• We anticipate continuing softness in the labor market. Low labor force participation will make consumers and corporations cautious. The measured unemployment rate may improve but the labor market participation will only marginally improve.This is bigger than the usual short term cyclical issue. A whole generation of young Americans are at risk of being left behind in the job market... courtesy of misguided policy... and that loss is an age based demographic and permanent. It is not: “Take a ticket and move to the back, please.” It’s: “Get off the bus.”
  • State, municipal, and federal finances are in the main unsustainable and demonstrably so. Kyle Bass presents the dark side here. Our national perspective on debt discussions must be changed to always include funded & unfunded liabilities. The topic must be constantly brought to public attention. The politicians will fight tooth and nail to prevent it: that’s their vig.  They know if you can’t see the problem, you can’t solve it. Improved disclosure & enforcement is absolutely necessary.
  • Regulatory & tax uncertainty will continue to depress employment, corporate capital expenditures, investment & innovation. It is lowering our standard of living.


  • A slow & steady increase in interest rates will be benign or beneficial for the equity markets.
  • Inflation will be neutralized by the significant slack in the economy, but the fuse which ignites inflation, unprecedented excess reserves on deposit at the Fed, has gotten much shorter. If the knots all hold it should be benign for the balance of 2014... bear in mind, that means low, not high economic growth. We anticipate the Fed is going to increase its scale of manipulation... uhh, we mean intervention... beyond the interest rate curve to include the (global?) repo market to directly manage excess banking reserves and money supply. We are unclear what makes them think the repo market will be stable absent the all-in-check book of the American taxpayer? Merely putting the pea under a different shell. John Cochrane has suggested that maybe the old rules don’t work in this economic, structural, and regulatory construct: the Fed should listen.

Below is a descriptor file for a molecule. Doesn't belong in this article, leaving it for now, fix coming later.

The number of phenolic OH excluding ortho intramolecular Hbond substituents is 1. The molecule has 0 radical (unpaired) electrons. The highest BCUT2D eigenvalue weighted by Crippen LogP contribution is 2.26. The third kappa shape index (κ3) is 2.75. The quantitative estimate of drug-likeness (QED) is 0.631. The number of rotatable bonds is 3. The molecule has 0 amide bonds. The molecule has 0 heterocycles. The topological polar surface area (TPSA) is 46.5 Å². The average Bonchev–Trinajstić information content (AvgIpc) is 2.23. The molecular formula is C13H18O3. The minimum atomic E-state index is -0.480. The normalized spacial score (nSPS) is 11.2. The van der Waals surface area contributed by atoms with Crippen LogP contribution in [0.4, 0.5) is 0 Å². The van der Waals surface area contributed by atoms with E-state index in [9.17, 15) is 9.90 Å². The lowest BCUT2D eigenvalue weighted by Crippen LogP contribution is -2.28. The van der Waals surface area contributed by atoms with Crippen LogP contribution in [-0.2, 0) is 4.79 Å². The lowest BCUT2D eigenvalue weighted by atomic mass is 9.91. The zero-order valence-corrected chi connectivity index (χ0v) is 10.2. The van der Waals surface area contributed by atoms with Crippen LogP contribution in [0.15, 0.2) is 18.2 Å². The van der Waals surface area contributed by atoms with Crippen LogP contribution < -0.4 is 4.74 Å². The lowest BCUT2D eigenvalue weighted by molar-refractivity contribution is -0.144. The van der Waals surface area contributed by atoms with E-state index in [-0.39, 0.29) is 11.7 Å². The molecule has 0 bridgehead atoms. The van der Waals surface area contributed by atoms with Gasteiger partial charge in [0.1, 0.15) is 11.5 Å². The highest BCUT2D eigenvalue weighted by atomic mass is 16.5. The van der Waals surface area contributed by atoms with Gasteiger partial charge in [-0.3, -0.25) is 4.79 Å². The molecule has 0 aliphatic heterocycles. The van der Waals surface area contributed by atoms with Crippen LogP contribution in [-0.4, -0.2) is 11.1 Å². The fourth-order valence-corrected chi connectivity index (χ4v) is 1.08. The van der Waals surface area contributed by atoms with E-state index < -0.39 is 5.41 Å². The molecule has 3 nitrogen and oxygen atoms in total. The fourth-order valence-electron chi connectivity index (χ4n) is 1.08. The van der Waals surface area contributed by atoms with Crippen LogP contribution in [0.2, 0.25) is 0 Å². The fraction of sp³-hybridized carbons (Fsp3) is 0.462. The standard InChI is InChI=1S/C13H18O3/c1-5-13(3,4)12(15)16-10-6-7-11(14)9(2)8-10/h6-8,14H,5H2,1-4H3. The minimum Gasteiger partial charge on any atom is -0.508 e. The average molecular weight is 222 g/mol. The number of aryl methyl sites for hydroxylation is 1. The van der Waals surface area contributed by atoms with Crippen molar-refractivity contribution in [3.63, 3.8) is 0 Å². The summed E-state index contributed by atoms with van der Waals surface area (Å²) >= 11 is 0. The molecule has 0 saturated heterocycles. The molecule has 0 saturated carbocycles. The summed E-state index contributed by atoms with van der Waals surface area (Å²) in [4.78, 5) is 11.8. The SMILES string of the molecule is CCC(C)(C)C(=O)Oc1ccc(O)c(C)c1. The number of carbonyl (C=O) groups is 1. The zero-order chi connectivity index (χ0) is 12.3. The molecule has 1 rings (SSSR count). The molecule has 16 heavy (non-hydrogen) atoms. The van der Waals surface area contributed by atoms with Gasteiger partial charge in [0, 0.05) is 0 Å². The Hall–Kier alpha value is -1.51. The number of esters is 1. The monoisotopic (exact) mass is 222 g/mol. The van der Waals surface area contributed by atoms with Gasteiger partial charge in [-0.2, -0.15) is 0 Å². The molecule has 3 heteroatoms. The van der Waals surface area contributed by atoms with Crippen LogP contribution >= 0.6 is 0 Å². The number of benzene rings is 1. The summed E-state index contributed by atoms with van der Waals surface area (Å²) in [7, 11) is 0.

• Valuations: we’re agnostic on equity valuations. Yes, they’re getting high, but not prohibitively so. We’ve been selling into to bull market to rebalance back to target for most of this year, and anticipate doing so when appropriate this year. It’s a matter of risk management.

Implications for 2014: short and simple

In 2013 we were primarily in short duration and selling equities into the bull market to rebalance back to target. We anticipate the same trend this year, although we expect much smaller absolute gains for equities in 2014, perhaps in the 4-6% range (but we don’t know, and we know we don’t know). We could be forgoing some upside, but our sense is that we’re due for a correction, and 2014 could deliver one. This kind of equity run doesn’t go forever.